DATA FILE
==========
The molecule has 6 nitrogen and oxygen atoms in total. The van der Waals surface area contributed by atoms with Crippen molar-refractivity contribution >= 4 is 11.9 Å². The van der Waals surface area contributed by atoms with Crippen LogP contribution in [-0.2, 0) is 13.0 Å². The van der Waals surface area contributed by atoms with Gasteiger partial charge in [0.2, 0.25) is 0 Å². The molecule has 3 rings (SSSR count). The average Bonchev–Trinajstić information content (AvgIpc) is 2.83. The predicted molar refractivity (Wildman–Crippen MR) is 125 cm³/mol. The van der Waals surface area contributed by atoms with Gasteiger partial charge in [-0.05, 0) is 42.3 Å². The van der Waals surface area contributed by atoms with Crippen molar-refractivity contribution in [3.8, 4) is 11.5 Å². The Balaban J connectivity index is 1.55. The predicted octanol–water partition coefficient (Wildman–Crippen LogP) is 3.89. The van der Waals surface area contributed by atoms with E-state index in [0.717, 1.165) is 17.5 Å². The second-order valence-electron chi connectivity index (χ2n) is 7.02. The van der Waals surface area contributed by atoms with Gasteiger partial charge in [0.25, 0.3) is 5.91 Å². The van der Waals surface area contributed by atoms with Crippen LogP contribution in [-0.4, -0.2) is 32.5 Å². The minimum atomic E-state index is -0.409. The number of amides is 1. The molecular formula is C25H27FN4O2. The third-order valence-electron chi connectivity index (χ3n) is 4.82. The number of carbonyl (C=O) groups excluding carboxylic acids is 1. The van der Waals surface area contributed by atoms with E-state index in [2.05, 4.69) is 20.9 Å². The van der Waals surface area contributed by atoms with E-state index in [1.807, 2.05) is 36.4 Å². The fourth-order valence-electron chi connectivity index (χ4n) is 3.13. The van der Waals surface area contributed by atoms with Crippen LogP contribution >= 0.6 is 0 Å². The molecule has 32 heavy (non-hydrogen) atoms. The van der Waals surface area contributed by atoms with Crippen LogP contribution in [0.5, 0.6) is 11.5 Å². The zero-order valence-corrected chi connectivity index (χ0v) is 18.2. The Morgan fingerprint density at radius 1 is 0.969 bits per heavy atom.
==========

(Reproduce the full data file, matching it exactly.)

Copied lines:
The molecule has 6 nitrogen and oxygen atoms in total. The van der Waals surface area contributed by atoms with Crippen molar-refractivity contribution >= 4 is 11.9 Å². The van der Waals surface area contributed by atoms with Crippen LogP contribution in [-0.2, 0) is 13.0 Å². The van der Waals surface area contributed by atoms with Gasteiger partial charge in [0.2, 0.25) is 0 Å². The molecule has 3 rings (SSSR count). The average Bonchev–Trinajstić information content (AvgIpc) is 2.83. The predicted molar refractivity (Wildman–Crippen MR) is 125 cm³/mol. The van der Waals surface area contributed by atoms with Gasteiger partial charge in [-0.05, 0) is 42.3 Å². The van der Waals surface area contributed by atoms with Crippen molar-refractivity contribution in [3.8, 4) is 11.5 Å². The Balaban J connectivity index is 1.55. The predicted octanol–water partition coefficient (Wildman–Crippen LogP) is 3.89. The van der Waals surface area contributed by atoms with E-state index in [0.717, 1.165) is 17.5 Å². The second-order valence-electron chi connectivity index (χ2n) is 7.02. The van der Waals surface area contributed by atoms with Gasteiger partial charge in [0.25, 0.3) is 5.91 Å². The van der Waals surface area contributed by atoms with Crippen LogP contribution in [-0.4, -0.2) is 32.5 Å². The minimum atomic E-state index is -0.409. The number of amides is 1. The molecular formula is C25H27FN4O2. The third-order valence-electron chi connectivity index (χ3n) is 4.82. The number of carbonyl (C=O) groups excluding carboxylic acids is 1. The van der Waals surface area contributed by atoms with E-state index in [2.05, 4.69) is 20.9 Å². The van der Waals surface area contributed by atoms with E-state index in [1.807, 2.05) is 36.4 Å². The fourth-order valence-electron chi connectivity index (χ4n) is 3.13. The van der Waals surface area contributed by atoms with Crippen LogP contribution >= 0.6 is 0 Å². The molecule has 32 heavy (non-hydrogen) atoms. The van der Waals surface area contributed by atoms with Crippen LogP contribution in [0.5, 0.6) is 11.5 Å². The zero-order valence-corrected chi connectivity index (χ0v) is 18.2. The Morgan fingerprint density at radius 1 is 0.969 bits per heavy atom.